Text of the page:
The heliopause is the boundary between the hot heliospheric (solar wind) plasma and the relatively cold interstellar plasma. Pressure balance considerations show that there should be a large (factor of 20 to 50) density increase across the heliopause. Here we report electron density measurements from the Voyager 1 and 2 plasma wave instruments near and beyond the heliopause. The plasma density in the outer heliosphere is typically about 0.002 cm−3. The first electron density measured by the Voyager 2 plasma wave instrument in the interstellar medium, 0.039 cm−3 ± 15%, was on 30 January 2019 at a heliocentric radial distance of 119.7 au. The density jump, about a factor of 20, confirms that Voyager 2 crossed the heliopause. The new density is very similar to the first density measured in the interstellar medium by the Voyager 1 plasma wave instrument, 0.055 cm−3, on 23 October 2013 at a radial distance of 122.6 au. These small differences in the densities and radial distances are probably due to the relative locations of the spacecraft in the boundary layer that forms in the interstellar plasma just beyond the heliopause.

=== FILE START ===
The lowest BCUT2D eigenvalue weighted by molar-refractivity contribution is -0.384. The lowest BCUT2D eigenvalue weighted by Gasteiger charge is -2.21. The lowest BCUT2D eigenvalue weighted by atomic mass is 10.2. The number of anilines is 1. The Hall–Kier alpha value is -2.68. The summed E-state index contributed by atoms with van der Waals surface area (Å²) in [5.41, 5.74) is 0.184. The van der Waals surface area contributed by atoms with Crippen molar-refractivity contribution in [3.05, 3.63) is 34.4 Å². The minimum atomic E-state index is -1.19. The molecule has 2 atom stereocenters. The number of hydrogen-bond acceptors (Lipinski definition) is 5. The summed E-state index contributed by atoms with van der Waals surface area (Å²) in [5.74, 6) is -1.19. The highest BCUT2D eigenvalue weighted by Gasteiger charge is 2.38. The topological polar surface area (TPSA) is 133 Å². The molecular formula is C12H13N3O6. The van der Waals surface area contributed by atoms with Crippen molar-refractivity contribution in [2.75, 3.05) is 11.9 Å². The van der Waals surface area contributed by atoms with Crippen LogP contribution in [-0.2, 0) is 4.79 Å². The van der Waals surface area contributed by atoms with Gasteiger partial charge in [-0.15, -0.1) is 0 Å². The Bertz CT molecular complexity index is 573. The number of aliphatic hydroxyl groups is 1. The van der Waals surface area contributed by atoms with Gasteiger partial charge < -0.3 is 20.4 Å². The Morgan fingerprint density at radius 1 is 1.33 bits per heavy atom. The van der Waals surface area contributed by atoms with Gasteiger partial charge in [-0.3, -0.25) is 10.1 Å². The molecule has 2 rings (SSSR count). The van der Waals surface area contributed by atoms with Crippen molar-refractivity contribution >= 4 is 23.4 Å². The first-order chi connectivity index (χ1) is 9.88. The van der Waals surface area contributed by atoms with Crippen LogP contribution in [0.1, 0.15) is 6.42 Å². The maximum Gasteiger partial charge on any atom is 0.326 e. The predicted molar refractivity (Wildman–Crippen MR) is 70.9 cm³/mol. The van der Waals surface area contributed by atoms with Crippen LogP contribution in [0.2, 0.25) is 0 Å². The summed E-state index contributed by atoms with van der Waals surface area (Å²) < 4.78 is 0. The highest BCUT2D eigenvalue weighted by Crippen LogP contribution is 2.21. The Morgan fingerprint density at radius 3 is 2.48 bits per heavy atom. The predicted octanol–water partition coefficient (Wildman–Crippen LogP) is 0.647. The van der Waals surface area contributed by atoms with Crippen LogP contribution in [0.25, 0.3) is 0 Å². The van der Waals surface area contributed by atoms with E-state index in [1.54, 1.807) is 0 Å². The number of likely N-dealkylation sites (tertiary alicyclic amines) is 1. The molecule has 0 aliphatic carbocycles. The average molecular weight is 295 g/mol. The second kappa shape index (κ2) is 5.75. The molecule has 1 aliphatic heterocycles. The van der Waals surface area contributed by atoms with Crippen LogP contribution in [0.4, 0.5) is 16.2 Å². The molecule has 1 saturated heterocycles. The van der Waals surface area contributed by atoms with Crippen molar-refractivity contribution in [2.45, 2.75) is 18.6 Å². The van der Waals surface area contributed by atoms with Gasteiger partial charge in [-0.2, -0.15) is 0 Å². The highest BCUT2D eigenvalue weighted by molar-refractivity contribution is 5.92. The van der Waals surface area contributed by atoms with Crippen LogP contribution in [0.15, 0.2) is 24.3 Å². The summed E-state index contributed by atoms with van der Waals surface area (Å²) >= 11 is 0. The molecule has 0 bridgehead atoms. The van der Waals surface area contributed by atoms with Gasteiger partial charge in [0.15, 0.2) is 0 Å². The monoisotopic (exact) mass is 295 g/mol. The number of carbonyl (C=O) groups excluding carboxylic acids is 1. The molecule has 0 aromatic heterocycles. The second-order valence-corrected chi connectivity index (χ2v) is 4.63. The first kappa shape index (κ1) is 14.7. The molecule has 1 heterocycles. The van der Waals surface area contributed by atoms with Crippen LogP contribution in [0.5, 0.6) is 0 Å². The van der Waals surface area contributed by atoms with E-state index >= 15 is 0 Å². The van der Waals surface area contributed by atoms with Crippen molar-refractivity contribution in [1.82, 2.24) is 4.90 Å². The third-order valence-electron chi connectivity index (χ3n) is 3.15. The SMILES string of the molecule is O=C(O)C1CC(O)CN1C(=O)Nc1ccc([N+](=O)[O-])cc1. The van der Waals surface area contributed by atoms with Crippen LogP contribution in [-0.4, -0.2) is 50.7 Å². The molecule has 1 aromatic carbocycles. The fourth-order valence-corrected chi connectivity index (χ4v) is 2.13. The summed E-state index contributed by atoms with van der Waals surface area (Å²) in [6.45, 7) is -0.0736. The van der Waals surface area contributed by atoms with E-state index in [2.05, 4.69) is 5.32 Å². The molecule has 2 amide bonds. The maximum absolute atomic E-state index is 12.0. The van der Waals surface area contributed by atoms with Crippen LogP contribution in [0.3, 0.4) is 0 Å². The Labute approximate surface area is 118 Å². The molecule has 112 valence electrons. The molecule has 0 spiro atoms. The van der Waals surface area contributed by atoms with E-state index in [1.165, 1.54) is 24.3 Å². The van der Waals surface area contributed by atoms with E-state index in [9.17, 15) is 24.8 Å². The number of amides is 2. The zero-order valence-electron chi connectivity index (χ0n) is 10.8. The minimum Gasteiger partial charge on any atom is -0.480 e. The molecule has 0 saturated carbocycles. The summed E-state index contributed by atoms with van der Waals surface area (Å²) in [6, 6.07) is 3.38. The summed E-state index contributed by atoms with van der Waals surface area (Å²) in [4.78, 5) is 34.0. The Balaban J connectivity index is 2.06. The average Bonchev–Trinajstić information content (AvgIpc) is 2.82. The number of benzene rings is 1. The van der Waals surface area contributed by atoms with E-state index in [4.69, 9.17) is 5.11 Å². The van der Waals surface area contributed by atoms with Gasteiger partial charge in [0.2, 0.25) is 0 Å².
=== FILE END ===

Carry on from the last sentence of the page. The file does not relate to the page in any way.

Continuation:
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The authors thank J. Richardson and L. Burlaga for providing unpublished PLS and magnetometer data. The research at the University of Iowa was supported by NASA through contract 1622510 with the Jet Propulsion Laboratory.
The authors declare no competing interests.
Peer review information Nature Astronomy thanks Stephen Fuselier, G. P. Zank and the other, anonymous, reviewer(s) for their contribution to the peer review of this work.
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Gurnett, D.A., Kurth, W.S. Plasma densities near and beyond the heliopause from the Voyager 1 and 2 plasma wave instruments. Nat Astron 3, 1024–1028 (2019). https://doi.org/10.1038/s41550-019-0918-5
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